Flow rate lab questions

Flow rate lab questions - per second is or 0.25CFS b It is...

Info iconThis preview shows page 1. Sign up to view the full content.

View Full Document Right Arrow Icon
Adam Pescatore Water Flow Rate Measurement Summary of Notable Findings: Farmers install weirs and flumes for the purpose of measuring flow rate. This is relevant because it will tell the farmer how much time it takes to irrigate his or her field. In the field, flow rate is calculated by obtaining a velocity measurement and a head measurement. Usually a table exists for weirs or flumes that displays head values and their corresponding flow rates. The numbers come from a version of the general equations that are more specific to individual weirs or flumes. Several different weirs were measured in this lab and their head lengths were used to get a flow rate. Most of the equations for flow rate were spot on in the calculations, but the open pipe trajectory method proved to be incompatible with the pipe observed at in the field. As mentioned in question c below, the pope had valves and turns in it that affected the velocity calculated. Questions: a. The flow rate for water in a pipe with a 4-inch inside diameter with a velocity of 2.4 feet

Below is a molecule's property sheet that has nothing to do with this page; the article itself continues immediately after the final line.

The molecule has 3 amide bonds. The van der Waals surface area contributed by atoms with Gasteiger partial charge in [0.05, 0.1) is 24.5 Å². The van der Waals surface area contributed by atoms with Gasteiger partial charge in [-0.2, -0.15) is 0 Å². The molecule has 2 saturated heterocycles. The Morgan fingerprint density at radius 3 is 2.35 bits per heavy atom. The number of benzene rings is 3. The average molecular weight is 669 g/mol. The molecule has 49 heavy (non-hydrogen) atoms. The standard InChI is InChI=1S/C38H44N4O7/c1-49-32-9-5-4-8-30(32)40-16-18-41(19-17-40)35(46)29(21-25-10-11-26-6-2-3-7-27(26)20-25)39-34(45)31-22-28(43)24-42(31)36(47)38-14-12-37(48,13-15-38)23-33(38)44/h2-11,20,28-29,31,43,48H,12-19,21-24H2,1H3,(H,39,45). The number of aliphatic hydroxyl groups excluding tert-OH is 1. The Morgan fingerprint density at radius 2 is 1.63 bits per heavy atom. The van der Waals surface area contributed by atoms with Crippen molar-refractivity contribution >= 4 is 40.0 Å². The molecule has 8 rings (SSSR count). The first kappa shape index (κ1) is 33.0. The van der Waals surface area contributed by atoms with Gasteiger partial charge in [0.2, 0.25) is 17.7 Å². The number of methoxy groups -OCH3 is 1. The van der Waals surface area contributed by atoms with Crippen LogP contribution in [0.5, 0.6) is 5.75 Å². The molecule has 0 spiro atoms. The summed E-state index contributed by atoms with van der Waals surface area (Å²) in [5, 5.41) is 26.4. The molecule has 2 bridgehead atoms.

Background image of page 1
This is the end of the preview. Sign up to access the rest of the document.

Unformatted text preview: per second is or 0.25CFS b. It is important to measure the flow rate at precise locations in both pipe and channel cross sections because with the flow rate on hand, a farmer or irrigator can calculate how much water will deliver to their crop in a given time. It is important to be precise because a small field error can lead to a large miscalculation in the long run, which will cost somebody their money. c. A potential source of error in the measuring of the pipe is the convoluted path that the water takes to get through the pipe; going through bends and valves. This alters the velocity of the water coming out, which ends up skewing the calculated flow rate away from the actual flow rate. Also, as the water comes out of the pipe, there are pockets of air in the stream coming out of the pipe. The actual diameter of the pipe is not accurate in this case....
View Full Document

This note was uploaded on 11/14/2011 for the course BRAE 236 taught by Professor Styles during the Fall '08 term at Cal Poly.

Ask a homework question - tutors are online